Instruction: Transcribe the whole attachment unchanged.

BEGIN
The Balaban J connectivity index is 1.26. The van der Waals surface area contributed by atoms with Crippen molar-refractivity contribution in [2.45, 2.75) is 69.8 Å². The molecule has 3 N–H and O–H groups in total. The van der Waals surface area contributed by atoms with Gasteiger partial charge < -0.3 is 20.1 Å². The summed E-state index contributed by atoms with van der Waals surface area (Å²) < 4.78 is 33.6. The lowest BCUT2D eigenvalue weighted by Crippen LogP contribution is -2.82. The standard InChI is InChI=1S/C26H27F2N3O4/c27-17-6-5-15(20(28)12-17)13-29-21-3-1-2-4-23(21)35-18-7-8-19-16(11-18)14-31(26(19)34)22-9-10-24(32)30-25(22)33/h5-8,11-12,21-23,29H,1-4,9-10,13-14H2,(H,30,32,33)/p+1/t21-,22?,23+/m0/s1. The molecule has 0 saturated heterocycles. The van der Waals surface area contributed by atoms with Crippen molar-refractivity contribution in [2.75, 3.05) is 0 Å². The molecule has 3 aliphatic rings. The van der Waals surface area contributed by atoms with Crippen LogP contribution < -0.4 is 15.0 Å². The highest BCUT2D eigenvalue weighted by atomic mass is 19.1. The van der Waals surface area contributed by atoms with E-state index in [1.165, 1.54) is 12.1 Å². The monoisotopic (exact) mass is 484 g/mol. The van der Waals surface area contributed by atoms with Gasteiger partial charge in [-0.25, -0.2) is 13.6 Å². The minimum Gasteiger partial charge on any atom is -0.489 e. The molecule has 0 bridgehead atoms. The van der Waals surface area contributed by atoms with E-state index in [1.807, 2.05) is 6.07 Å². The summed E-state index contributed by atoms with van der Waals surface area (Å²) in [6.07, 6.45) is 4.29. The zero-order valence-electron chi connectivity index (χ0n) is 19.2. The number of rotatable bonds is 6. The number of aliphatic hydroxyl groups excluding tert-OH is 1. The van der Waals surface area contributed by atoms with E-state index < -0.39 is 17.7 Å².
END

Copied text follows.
The Balaban J connectivity index is 1.26. The van der Waals surface area contributed by atoms with Crippen molar-refractivity contribution in [2.45, 2.75) is 69.8 Å². The molecule has 3 N–H and O–H groups in total. The van der Waals surface area contributed by atoms with Gasteiger partial charge < -0.3 is 20.1 Å². The summed E-state index contributed by atoms with van der Waals surface area (Å²) < 4.78 is 33.6. The lowest BCUT2D eigenvalue weighted by Crippen LogP contribution is -2.82. The standard InChI is InChI=1S/C26H27F2N3O4/c27-17-6-5-15(20(28)12-17)13-29-21-3-1-2-4-23(21)35-18-7-8-19-16(11-18)14-31(26(19)34)22-9-10-24(32)30-25(22)33/h5-8,11-12,21-23,29H,1-4,9-10,13-14H2,(H,30,32,33)/p+1/t21-,22?,23+/m0/s1. The molecule has 0 saturated heterocycles. The van der Waals surface area contributed by atoms with Crippen molar-refractivity contribution in [2.75, 3.05) is 0 Å². The molecule has 3 aliphatic rings. The van der Waals surface area contributed by atoms with Crippen LogP contribution < -0.4 is 15.0 Å². The highest BCUT2D eigenvalue weighted by atomic mass is 19.1. The van der Waals surface area contributed by atoms with E-state index in [1.165, 1.54) is 12.1 Å². The monoisotopic (exact) mass is 484 g/mol. The van der Waals surface area contributed by atoms with Gasteiger partial charge in [-0.25, -0.2) is 13.6 Å². The minimum Gasteiger partial charge on any atom is -0.489 e. The molecule has 0 bridgehead atoms. The van der Waals surface area contributed by atoms with E-state index in [1.807, 2.05) is 6.07 Å². The summed E-state index contributed by atoms with van der Waals surface area (Å²) in [6.07, 6.45) is 4.29. The zero-order valence-electron chi connectivity index (χ0n) is 19.2. The number of rotatable bonds is 6. The number of aliphatic hydroxyl groups excluding tert-OH is 1. The van der Waals surface area contributed by atoms with E-state index < -0.39 is 17.7 Å².